4 min read

maya shah is marrying western and indian fashion trends

the emerging designer talks culture, style, minting for the first time, and her excitement around the integration of digital tech in fashion
maya shah is marrying western and indian fashion trends

Maya shah has a vision — permeate western fashion with indian influence, bridging the two styles in a uniquely colorful way.

originally from raleigh, n.c. and a recent fashion design grad from savannah college of art & design, maya seeks to shift the narrative of traditional runway. she carefully combines patterns, bright colors, sparkles, and textures in her beautifully eccentric clothing design. we recently visited her in nyc to talk about her background, inspiration, collection, minting, and more.

how would you describe your style?

i really love colorful things. i love embroidered things or shiny, sparkly things. i feel like my style is very playful and fun. i like evening wear most or going out kind of clothing as opposed to something more casual / everyday. i like to make big event things. [material wise] i love brocade — i love that it's shiny and patterned and you can get cleaner lines when you sew it.

pieces from maya's collection, "the art of mourning"

what influences or inspires you the most?

so many things! i can be influenced by other fashion designers, travel, culture (the list goes on). there are so many places to take inspiration from. a big one for me (and something that started getting me into fashion from a young age) was indian fashion. being half indian and getting to wear indian clothing and dress up for cultural events was something that i always loved. and i loved how heavily embroidered the fabrics were and all of those things that just made it really fun. that's a huge inspiration for me when i design. and my ideal piece to make would definitely be some form of a dress or evening wear, something that's embroidered and long and kind of crazy and fun!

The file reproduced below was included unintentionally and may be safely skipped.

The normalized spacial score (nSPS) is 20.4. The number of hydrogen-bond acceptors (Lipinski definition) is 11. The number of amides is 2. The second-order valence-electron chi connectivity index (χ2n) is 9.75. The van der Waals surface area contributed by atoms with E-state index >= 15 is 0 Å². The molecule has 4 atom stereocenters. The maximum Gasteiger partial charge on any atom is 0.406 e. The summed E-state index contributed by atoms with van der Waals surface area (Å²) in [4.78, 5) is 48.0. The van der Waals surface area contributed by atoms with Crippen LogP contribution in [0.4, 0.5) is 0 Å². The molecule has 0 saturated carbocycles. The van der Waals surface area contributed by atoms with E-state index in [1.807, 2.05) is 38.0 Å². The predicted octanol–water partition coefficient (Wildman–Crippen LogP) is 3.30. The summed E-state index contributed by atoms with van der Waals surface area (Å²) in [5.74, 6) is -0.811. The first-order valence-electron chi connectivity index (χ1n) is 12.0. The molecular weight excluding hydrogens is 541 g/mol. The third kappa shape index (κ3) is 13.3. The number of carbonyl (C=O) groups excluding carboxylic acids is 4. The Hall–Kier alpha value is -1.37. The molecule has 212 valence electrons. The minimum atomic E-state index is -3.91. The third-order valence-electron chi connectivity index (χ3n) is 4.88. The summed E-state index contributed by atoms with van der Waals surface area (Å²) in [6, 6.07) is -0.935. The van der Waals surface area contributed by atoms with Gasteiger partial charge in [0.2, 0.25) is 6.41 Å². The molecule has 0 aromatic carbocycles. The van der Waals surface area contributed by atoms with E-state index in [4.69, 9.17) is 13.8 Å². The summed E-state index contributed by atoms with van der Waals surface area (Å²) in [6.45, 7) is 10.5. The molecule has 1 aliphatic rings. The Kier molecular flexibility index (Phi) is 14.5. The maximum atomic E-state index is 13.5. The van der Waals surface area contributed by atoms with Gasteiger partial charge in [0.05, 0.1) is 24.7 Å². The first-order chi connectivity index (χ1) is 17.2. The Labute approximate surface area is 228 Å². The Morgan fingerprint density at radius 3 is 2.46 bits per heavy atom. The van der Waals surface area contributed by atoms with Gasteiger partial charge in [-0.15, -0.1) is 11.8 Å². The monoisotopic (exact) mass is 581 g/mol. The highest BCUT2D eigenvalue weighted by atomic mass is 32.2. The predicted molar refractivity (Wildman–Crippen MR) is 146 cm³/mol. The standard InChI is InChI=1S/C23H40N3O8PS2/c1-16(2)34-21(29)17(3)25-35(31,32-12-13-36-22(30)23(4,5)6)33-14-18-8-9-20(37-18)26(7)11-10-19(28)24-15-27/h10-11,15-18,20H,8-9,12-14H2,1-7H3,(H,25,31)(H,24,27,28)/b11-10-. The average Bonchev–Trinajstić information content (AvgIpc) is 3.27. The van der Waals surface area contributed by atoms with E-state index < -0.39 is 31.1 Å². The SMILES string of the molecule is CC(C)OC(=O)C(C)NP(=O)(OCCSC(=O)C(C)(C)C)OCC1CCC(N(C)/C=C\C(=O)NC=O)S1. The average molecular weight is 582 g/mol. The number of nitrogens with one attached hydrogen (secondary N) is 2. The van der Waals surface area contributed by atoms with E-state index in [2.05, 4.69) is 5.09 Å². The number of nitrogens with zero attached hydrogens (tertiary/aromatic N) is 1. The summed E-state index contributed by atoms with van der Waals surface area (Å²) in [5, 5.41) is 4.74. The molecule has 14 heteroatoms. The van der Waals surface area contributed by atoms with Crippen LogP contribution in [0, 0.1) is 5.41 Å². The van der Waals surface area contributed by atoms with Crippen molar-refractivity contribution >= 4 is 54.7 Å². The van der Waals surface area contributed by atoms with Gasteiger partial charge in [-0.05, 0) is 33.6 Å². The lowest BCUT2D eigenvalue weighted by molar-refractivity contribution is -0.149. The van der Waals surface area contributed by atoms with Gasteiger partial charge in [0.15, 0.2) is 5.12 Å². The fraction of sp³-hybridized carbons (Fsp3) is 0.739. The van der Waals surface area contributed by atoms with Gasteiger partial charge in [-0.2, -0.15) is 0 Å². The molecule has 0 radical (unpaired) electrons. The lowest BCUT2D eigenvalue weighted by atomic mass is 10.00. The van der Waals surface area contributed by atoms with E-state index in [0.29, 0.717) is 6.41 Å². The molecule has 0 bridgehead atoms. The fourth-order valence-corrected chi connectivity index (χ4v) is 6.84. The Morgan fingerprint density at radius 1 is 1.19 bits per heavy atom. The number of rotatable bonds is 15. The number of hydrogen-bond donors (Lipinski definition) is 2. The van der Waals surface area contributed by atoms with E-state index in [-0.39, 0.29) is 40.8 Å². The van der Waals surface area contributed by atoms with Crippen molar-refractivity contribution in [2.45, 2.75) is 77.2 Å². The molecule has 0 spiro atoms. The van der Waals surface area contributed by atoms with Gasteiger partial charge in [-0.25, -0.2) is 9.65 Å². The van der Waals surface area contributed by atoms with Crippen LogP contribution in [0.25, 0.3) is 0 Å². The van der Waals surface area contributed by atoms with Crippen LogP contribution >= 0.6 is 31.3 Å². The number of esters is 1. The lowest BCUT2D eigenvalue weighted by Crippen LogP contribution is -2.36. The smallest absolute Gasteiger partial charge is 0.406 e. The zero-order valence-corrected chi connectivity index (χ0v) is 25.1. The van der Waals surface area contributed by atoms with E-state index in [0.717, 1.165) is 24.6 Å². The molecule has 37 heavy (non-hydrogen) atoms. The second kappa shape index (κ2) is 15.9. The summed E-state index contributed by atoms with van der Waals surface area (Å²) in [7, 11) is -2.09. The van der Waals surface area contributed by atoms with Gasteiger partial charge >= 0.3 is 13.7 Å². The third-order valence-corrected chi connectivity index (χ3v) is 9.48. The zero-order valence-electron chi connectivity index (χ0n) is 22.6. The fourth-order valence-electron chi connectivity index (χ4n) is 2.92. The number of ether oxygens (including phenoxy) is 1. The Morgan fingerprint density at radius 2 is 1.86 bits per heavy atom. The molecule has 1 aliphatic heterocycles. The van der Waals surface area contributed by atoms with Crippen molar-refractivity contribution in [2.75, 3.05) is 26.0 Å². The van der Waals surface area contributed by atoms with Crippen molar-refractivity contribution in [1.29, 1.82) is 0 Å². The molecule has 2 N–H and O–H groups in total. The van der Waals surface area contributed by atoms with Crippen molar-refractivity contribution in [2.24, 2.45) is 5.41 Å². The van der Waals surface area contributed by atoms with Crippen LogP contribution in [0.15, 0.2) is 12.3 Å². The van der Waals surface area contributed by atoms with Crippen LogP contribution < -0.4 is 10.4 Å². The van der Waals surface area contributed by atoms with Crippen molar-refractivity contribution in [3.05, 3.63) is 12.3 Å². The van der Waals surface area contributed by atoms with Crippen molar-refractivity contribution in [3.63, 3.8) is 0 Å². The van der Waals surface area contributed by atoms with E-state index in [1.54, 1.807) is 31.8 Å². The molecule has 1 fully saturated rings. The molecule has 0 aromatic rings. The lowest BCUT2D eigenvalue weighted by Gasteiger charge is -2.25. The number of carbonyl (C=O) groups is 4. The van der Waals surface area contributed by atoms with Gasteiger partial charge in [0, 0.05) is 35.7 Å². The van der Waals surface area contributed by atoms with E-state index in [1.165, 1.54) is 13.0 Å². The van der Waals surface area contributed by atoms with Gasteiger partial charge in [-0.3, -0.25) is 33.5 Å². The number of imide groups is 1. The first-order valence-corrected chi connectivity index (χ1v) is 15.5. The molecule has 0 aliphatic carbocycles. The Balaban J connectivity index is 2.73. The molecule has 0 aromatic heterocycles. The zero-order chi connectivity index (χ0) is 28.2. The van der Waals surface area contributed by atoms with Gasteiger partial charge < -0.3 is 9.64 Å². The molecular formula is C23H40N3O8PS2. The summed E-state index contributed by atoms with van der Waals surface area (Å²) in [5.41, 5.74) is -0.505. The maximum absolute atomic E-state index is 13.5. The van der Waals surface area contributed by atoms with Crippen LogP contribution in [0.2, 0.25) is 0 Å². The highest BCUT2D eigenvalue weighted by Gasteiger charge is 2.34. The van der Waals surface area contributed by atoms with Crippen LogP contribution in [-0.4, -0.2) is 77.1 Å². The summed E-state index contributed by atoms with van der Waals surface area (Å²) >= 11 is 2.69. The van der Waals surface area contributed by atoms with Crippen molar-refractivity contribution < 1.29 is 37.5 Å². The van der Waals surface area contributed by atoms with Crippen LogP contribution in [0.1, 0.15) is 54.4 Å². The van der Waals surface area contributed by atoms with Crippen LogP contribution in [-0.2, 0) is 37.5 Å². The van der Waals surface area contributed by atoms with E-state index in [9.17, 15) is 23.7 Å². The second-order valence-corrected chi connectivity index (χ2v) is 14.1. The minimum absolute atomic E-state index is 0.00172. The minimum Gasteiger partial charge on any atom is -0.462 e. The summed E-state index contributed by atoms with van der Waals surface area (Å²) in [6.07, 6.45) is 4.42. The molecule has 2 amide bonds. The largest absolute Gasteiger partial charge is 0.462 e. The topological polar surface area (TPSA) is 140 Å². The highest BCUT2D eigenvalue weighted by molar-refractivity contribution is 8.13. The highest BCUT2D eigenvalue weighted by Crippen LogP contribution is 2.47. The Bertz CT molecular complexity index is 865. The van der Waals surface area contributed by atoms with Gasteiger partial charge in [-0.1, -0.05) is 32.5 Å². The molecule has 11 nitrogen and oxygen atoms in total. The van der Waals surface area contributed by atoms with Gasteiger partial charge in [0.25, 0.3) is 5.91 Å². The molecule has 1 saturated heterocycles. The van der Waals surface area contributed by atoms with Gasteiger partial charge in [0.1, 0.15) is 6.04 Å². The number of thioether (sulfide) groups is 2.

i'm super inspired by alexander mcqueen, dolce and gabbana, christian cowan, papa don't preach (which is an indian designer). there's so many simone rocha, vivienne, westwood...

do you have any prior experience in the web3 space?

before using primitives? i don’t. i was surprised that the whole minting process was a lot easier than i expected it to be and was something that now i would do more because of how simple it was. i knew a little bit about nfts, but not a bunch. using primitives made it super accessible and so that i didn't really have to know everything right away, and gave me an opportunity to learn about it. i also like that it’s bridging this gap between the crypto world and the creative world and giving a platform for creatives to become a part of that space.

what does being a creator mean to you?

i feel like being a creator is someone interested in making things and applies their artistic mind to any aspect of their life.

what would you say to somebody who feels like they aren't good enough to be a creator or doesn't have the resources?

that's hard, some resources may be necessary, but there's always lots of substitutes and ways you can still be a creator [without what you think you may need]. talent wise, there's always someone that's gonna be looking at your work and thinking it's amazing and there's lots of different aesthetics and things people are doing. so you can't compare yourself to others because everyone has their own thing. as long as you have yours and you feel strong in that, and in what you're doing with it, you can create something amazing!

what do you find most exciting about the bridging of digital and physical fashion?

it’s definitely exciting! i think there's a lot more opportunity to design something that may not be possible in the physical world, but something that could be really cool digital. i feel like the possibilities become more endless when you look at digitally working within fashion.

how do you envision your future brand?

my goal for the future is to have my own line. i want to work at other brands and get experience before going into that, but i have a specific vision for how i want to combine indian and western styles and make it high end runway fashion. i feel like it's not being done in the way that i wanna do it. so that's what i want to do with my brand in the future.

this interview has been lightly edited and condensed for clarity. you can find maya on instagram, and primitives

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